Seed dormancy prevents germination of the seedling and may be the result of several different physiological and developmental mechanisms (Reviewed by [14]), [15], [16]. In nature, several factors can often act together to prevent germination until a favorable condition arises. Freshly collected S. viridis seeds often show close to 0% germination rates when planted in soil or in tissue culture [9]. It was reported that the mean germination rate gradually increases from 0 to 42% over 55 days after seed harvest and up to 56% after 115 days [9]. Of the various treatments previously employed to break seed dormancy in S. viridis, none was found promising except moist storage of seeds at 6°C for 3 to 6 weeks. The considerable length of time required for breaking dormancy delays further experimentation and the development of genetic resources such as Recombinant Inbred Lines (RILs) for Quantitative trait loci (QTL) analysis, which often require 6–8 generations of selfing.

In this study we searched for an efficient method to break dormancy in S. viridis seeds and tested a range of chemical treatments to establish an optimized protocol. Our studies highlight liquid smoke and gibberellic acid (GA3) as germination stimulants, which can promote 90 percent or higher seed germination rates in S. viridis seeds that are as young as 6 days post-harvest. This improved protocol substantially increases the efficacy of S. viridis as a model molecular genetic system.

Materials and Methods

Plant materials and experimental conditions

S. viridis reference accession A10 seeds were used in this study unless otherwise described. Mature seeds were collected from plants grown in a growth chamber (12 hours light at 29°C and 12 hours dark at 24°C with constant relative humidity at 54–55%) or green house (12 hours light at 31°C and 12 hours day at 23°C, humidity not controlled). Other S. viridis accessions were obtained from the USDA (North Central Regional Plant Introduction Station, Iowa State University) or from the lab of Tom Brutnell at the Donald Danforth Plant Science Center (St. Louis, MO). Accessions were subsequently propagated and used for dormancy analyses. After harvesting, seeds were dried in paper bags at room temperature until their use. Dead or aborted seeds were manually culled and not used in experiments. For various treatments, seeds were treated with different concentrations of chemicals in an aqueous solution in an eppendorf tube, vortexed briefly, and incubated as described in the main text. Treated seeds were subsequently sown onto soil (Pro-Mix) imbibed in water and kept in a growth chamber (12 hours light at 31°C and 12 hours dark at 23°C with constant relative humidity at 54–55%). For analysis of germination rates in tissue culture, treated seeds were plated on MS gelrite media (0.5X MS, 0.5% sucrose, pH 5.7) with 0.7% gelrite (Gelzan, Sigma, catalog# G1910) in 90 mm2 square petri dishes.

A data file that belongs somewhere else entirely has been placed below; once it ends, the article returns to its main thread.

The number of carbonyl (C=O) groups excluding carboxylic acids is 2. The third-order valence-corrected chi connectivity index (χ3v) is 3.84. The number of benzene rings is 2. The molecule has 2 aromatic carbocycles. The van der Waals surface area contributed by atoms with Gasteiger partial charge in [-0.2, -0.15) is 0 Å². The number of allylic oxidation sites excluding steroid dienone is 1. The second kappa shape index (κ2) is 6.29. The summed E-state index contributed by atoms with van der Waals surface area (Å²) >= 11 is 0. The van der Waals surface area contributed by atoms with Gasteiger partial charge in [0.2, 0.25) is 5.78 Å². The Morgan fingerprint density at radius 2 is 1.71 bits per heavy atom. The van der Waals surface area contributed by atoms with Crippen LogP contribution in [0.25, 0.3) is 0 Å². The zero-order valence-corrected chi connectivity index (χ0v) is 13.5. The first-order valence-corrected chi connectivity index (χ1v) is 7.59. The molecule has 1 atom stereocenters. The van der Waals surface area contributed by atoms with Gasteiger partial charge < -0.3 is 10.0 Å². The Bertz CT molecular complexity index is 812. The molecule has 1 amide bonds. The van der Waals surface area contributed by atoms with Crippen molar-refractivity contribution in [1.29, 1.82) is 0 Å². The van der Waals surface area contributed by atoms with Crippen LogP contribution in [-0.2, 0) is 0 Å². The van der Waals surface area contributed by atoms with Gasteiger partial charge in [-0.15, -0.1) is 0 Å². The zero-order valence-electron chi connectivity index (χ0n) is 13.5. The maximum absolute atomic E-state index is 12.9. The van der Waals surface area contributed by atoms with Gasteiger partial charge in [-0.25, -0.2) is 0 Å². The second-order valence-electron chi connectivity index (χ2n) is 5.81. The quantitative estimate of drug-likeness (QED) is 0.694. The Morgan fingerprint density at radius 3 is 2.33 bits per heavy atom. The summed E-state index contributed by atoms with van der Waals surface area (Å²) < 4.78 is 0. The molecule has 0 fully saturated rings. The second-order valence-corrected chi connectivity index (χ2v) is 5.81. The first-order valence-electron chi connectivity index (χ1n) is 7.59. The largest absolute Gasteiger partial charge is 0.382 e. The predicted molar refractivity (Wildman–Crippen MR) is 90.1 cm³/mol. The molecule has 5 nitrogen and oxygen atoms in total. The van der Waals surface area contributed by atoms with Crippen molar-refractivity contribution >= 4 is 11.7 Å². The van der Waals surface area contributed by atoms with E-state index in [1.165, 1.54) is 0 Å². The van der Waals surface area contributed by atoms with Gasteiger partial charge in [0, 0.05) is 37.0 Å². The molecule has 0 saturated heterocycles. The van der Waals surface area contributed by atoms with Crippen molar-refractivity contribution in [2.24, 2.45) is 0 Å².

Preparation of seed treatment solutions

Gibberellic acid (Sigma, Catalog# G7645) was initially dissolved in 95% ethanol to make a primary stock solution of 200 mM and stored at −20°C. The working concentrations of GA3 were made fresh each time in distilled water and 30 mM KNO3 was added to it from a stock solution of 500 mM. For liquid smoke (concentrated solutions were purchased from a local supermarket), diluted solutions were made each time prior to seed treatment from the concentrated commercial liquid smoke solution. Karrikinolide (3-methyl-2H-furo(2,3-c)pyran-2-one (karrikin-1), obtained from the lab of Winslow Briggs, Department of Plant Biology, Carnegie Institution for Science), was initially dissolved in 95% ethanol to make a primary stock solution of 2 mM and stored at −20°C. The working concentrations of karrikinolide were made fresh before use in distilled water. Fluridone (Fluka, Catalog# 45511) was dissolved in water to make a primary stock solution of 100 mM and stored at −20°C and working concentrations were made fresh before use. After each treatment, seeds were either directly sown onto soil or sterilized (as mentioned below) and plated onto tissue culture plates.